Samara from "The Ring" (2002). This is what happens to you if you are killed and thrown to the bottom of a well, have your spirit live on a mysterious videotape that can kill people and don't wash your hair.
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The Alien from "Alien" (1979). Face-clamping tentacles? Check. Ribcage-bursting strength? Yep. Slobbery jaws that can mash your bones as if they are made of brie? You got it. This sucker is a terrible triple threat.
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Although she made only a few but very horrific appearances in "The Conjuring," the possessed doll made people jump out of their seats so badly that she got another gig. Anabelle is starring in her self titled prequel to "The Conjuring" this year.
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Randall Realtors
The Shark from "Jaws" (1975). Richard Dreyfuss, Roy Scheider and some other guy battle the great white that's been chewing on swimmers offshore of the beach community of Amity. Be warned: watch this flick and you may never visit an aquarium again.
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The Zombies from "Night of the Living Dead" (1968). You might think that any monster lumbering so slowly can't be that bad. But would you still think that when the monster in question is slurping down your brain? Okay, then.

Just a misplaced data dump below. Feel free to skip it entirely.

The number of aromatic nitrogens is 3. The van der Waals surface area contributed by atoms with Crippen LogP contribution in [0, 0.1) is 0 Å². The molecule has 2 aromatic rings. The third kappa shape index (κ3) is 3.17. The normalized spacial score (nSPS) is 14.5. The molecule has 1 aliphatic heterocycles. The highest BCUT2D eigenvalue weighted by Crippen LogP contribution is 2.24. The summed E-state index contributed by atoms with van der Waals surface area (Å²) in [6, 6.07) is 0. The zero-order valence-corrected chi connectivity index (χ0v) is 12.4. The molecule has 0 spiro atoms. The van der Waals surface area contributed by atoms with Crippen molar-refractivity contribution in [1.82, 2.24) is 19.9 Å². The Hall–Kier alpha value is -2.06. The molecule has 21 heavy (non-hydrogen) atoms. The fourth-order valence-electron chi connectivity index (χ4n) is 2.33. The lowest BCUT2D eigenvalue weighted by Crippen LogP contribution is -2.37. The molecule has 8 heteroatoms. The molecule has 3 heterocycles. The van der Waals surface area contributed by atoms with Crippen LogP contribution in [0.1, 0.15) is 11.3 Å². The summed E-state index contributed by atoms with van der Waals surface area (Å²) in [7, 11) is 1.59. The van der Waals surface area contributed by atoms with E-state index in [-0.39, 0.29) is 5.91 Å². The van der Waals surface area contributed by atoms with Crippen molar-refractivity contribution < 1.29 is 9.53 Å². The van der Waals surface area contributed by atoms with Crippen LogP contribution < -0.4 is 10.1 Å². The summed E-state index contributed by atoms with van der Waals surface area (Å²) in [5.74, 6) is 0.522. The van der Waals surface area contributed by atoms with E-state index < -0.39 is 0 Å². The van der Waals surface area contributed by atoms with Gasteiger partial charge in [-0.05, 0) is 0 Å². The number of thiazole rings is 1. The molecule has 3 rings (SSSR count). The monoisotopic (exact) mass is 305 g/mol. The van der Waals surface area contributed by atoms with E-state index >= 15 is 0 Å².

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Torok the Troll from "Troll" (1986). In childrens' fairy tales trolls tend to be a bit ornery but also sort of cute and not that scary. In this movie, the troll wants to inhabit human bodies and then turn them into plant pods.
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United Artists
Too bad for the bus full of high school kids. To their unfortunate luck they were running around being chased after Creeper, the flesh-eating creature who has a 23 day feeding frenzy every 23 years.
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Film Arts Guild
Nosferatu from "Nosferatu" (1922). This sparkly domed fella is based on Dracula and brings with him a mysterious plague that kills coastal dwellers along the Black Sea. And those are his good qualities.